The adaptive, approach-oriented correlates of belief in a just world for the self: A review of the research

Jonathan Bartholomaeus, Peter Strelan

Research output: Contribution to journalReview articlepeer-review

14 Citations (Scopus)

Abstract

Over the past 50+ years researchers have dedicated considerable effort towards studying the belief in a just world (BJW). A significant development in the field was the introduction of the bidimensional model, which indicates differential outcomes for the belief in a just world for the self (BJW-self) when contrasted with the belief in a just world for others (BJW-general). Theorizing and research on BJW-general is well-established. However, the distinction between the two spheres, and specifically the unique characteristics and correlates of BJW-self, are not yet widely acknowledged by researchers. Therefore, we present a review of the BJW-self literature, in three parts. First, we outline the fundamental tenants of justice motive theory and the chronology of BJW-self research. Second, we discuss the notable relationships that have emerged from this literature, in particular the links between BJW-self and wellbeing, coping with negative life events, prosocial behaviours, and a positive future orientation. Finally, we suggest avenues for future research and theoretical advance.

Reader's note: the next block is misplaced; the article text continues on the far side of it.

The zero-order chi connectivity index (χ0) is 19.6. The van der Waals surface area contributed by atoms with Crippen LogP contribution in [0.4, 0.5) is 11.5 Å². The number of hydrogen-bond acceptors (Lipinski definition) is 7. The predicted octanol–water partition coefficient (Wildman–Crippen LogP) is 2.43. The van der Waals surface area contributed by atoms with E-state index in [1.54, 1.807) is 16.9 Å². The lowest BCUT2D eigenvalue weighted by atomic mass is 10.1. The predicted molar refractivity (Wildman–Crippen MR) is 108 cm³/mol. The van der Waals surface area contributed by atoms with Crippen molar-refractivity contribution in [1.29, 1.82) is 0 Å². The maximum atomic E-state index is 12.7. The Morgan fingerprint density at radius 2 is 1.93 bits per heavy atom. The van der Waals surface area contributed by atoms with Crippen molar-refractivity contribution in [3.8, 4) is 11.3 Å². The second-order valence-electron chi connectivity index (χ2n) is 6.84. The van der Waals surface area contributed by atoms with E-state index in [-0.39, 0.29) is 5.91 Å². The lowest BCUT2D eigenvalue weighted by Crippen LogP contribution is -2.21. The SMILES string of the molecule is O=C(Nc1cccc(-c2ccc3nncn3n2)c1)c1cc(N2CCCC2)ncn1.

Original languageEnglish
Article number109485
JournalPersonality and Individual Differences
Volume151
DOIs
Publication statusPublished or Issued - 1 Dec 2019

Keywords

  • BJW
  • BJW-self
  • Belief in a just world
  • Justice beliefs
  • PAdaptive outcomes
  • Personal BJW

ASJC Scopus subject areas

  • Psychology(all)

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